What should I do if I suspect a fellow company director of fraud?

Company directors have legal duties, holding them to account.

But what happens if you suspect a fellow director is falling short — or is even potentially behaving fraudulently.

How can you uncover the facts? What action should you take? And importantly, how can you reduce any liability you might face?


A fraud is committed when someone gains something from false representation. Directors can be held civilly or criminally liable for making misleading statements or misrepresenting facts, including to other directors, investors, shareholders, or customers.

In Scotland, for example, embezzlement — including the misappropriation of funds — and VAT fraud can be criminal offences.

Behaving recklessly or negligently is sufficient for civil actions. The company can have a claim against the director for breaching their duties and can hold them accountable for any profits made as a result.


It’s crucial to handle the situation with care.

As a director, if you jump ahead and make hasty accusations that ultimately prove incorrect, you might find yourself facing a defamation action.

Here are some of the things you’ll need to consider to protect your business — whether it’s a limited company, a partnership, or an LLP.

Gather evidence and keep records

Before taking any formal steps, gather as much evidence as you can to support your suspicions. This evidence can include relevant documents, financial records, and emails.

You should already have well organised records too. This includes carefully minuting all board meetings: detailing issues raised as well as decisions taken.

Engage the experts

Speak to a lawyer.

This will ensure you know the legal ramifications, as well as understand your own obligations, and are clear about what might happen.

Engage third parties to conduct an independent investigation. We often see advisors such as forensic accountants and IT experts involved at this stage.

Co-operation and compliance

As well as fully co-operating with any criminal investigation being carried out by the authorities such as Police Scotland, work closely with your third party advisors to implement internal controls, review financial processes, and strengthen governance to minimise the risk of future incidents.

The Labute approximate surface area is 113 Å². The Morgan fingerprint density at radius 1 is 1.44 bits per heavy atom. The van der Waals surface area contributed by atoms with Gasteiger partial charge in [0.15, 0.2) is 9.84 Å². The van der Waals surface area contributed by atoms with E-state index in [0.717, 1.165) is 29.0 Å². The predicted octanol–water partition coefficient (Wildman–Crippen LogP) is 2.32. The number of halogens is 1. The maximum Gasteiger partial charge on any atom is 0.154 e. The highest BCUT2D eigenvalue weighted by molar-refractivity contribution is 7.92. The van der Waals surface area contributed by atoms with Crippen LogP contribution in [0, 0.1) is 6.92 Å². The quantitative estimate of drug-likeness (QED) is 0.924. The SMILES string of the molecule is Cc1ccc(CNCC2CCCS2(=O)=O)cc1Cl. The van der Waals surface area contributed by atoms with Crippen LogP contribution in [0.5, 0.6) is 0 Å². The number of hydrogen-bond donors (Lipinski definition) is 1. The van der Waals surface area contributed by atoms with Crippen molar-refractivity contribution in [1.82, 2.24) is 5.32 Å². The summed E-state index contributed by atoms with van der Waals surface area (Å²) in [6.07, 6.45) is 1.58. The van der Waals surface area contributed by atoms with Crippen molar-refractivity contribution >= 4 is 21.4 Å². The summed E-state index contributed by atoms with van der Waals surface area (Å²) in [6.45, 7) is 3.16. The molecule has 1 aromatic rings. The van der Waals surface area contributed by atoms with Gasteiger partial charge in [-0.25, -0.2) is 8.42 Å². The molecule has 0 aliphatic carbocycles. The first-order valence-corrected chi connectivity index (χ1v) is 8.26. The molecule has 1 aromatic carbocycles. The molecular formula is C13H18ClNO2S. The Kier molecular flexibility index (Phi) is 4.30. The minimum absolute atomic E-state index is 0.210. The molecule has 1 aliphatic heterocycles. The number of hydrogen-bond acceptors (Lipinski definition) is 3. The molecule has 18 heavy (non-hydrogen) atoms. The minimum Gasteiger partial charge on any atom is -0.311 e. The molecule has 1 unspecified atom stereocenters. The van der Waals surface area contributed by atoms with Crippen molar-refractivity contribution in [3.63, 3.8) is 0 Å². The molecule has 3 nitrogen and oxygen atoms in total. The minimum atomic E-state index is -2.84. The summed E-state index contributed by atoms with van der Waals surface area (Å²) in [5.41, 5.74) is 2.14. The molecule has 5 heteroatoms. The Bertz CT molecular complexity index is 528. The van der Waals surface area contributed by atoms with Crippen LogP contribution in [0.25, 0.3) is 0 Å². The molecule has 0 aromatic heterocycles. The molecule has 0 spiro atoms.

Removing a director when there are allegations of fraud

Preferably they’d take it upon themselves to resign to prevent further harm, but often the other directors, shareholders, or even the courts have to act.

Directors can appoint and remove directors, as can shareholders, subject to the terms of the organisation’s constitution.

In situations where there are allegations of fraud and there’s gridlock at board level, directors or shareholders can ask the courts to intervene under the Companies Act 2006.

Another route to hold a rogue director accountable is to wind up the company. Whilst this is a huge step, it could mean a professional insolvency practitioner is the one investigating the affairs of the company, or its directors, and prevent further prejudice to others.


In Scotland, if a business becomes insolvent, there are several potential legal implications for the directors — including an investigation into fraudulent behaviour.

These activities can take various forms including intentionally concealing assets, misappropriating funds, or engaging in dishonest transactions.

Insolvency practitioners have wide-ranging legal powers to investigate and pursue wrongful behaviour. It’s not uncommon that a director’s wrongful actions are only uncovered once an independent insolvency practitioner is appointed to review what’s been going on.


Suspecting a fellow director of fraud is a challenging, often complex, and sensitive situation. Gathering evidence, seeking expert advice, and ensuring ongoing compliance, means you can responsibly address the situation while protecting your interests, as well as those of the company and its shareholders.